MadSci Network: Engineering

Re: what is the difference between a DC motor and a DC generator?

Date: Sun Jul 8 01:42:44 2001
Posted By: Donald Howard, Staff, Nuclear Engineering, Retired
Area of science: Engineering
ID: 993890121.Eg

Essentially, there is no difference between a DC motor and a DC 

The little 1.5 volt motors have two "C" shaped magnets glued inside the 
case to act as the north and south poles.  The rotor contains three lobes 
that are iron with wire wrapped around them.  The lobes are connected to 
the shaft you see coming out of the motor case, and the attraction between 
the lobes and the permanent magnets makes the shaft turn.  The wire 
connects to the battery through what is called commutator - a set of 
rotary contacts that insure the proper voltage is fed to each lobe as it 
passes each magnet.  

Can this be used as a generator?  Yes.  I did an experiment with one.  I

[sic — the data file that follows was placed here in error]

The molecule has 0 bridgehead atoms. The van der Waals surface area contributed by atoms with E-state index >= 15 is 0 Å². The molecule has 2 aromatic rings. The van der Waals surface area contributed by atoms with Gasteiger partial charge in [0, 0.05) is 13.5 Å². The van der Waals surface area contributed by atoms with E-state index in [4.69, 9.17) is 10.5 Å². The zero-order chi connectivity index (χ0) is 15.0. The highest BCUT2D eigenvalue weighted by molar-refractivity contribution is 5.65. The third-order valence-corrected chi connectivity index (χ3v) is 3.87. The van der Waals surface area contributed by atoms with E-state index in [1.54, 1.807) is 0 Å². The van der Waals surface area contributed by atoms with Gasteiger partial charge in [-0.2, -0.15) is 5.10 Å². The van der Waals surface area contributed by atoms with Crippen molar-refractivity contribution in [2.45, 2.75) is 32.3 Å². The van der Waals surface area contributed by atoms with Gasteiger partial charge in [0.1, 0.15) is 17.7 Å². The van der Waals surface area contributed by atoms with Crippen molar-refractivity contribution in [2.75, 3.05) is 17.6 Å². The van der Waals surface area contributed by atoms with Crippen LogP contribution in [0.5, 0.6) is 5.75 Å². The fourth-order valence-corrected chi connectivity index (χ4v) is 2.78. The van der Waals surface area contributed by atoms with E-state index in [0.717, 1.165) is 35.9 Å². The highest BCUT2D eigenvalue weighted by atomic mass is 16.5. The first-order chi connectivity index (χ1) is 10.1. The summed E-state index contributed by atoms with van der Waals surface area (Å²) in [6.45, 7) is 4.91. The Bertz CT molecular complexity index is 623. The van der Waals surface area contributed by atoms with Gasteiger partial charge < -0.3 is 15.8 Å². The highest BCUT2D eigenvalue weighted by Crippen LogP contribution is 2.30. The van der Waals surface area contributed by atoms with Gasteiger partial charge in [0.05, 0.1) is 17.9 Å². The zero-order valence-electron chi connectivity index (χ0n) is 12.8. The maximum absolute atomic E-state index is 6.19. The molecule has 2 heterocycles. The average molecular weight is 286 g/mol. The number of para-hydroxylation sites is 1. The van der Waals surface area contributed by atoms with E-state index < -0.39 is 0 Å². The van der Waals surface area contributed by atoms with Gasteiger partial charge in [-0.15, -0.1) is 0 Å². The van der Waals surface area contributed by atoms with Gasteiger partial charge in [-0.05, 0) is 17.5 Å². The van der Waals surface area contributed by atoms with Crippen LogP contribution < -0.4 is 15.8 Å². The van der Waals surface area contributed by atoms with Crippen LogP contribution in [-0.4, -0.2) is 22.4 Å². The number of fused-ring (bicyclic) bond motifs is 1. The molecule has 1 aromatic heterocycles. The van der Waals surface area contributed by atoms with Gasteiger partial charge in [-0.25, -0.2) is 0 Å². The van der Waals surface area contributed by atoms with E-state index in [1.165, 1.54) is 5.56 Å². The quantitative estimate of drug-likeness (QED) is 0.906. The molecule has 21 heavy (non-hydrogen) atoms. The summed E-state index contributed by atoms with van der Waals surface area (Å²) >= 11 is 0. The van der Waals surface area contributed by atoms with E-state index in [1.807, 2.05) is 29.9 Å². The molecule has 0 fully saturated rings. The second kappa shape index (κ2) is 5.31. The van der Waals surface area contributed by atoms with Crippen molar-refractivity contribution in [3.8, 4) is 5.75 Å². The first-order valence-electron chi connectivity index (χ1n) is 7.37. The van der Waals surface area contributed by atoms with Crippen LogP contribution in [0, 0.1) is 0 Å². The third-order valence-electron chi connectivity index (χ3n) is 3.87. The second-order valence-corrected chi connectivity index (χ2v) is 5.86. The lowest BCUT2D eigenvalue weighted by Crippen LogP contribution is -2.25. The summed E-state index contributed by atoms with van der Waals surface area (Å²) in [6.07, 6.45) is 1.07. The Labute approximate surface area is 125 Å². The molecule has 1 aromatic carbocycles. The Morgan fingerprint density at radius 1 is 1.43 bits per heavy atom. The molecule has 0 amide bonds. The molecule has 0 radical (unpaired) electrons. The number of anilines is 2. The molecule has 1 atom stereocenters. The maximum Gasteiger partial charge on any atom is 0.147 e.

drilled a small hole in the eraser of a wooden pencil - just a little 
smaller than the diameter of the shaft of the motor.  I put the motor in a 
vise, stuck the pencil eraser on the motor shaft, put the other end of the 
pencil in a drill, as you suggested, and at 1500 rpm was able to generate 
about 1/4 volt.

Not 1.5 volts because, when 1.5 volts is applied to the motor it turns at 
very high speed, much greater than 1500 rpm, and these small mtors are 
very inefficient.  At least this experiment verifies the answer that there 
is no electrical difference between a DC generator and a DC motor. 

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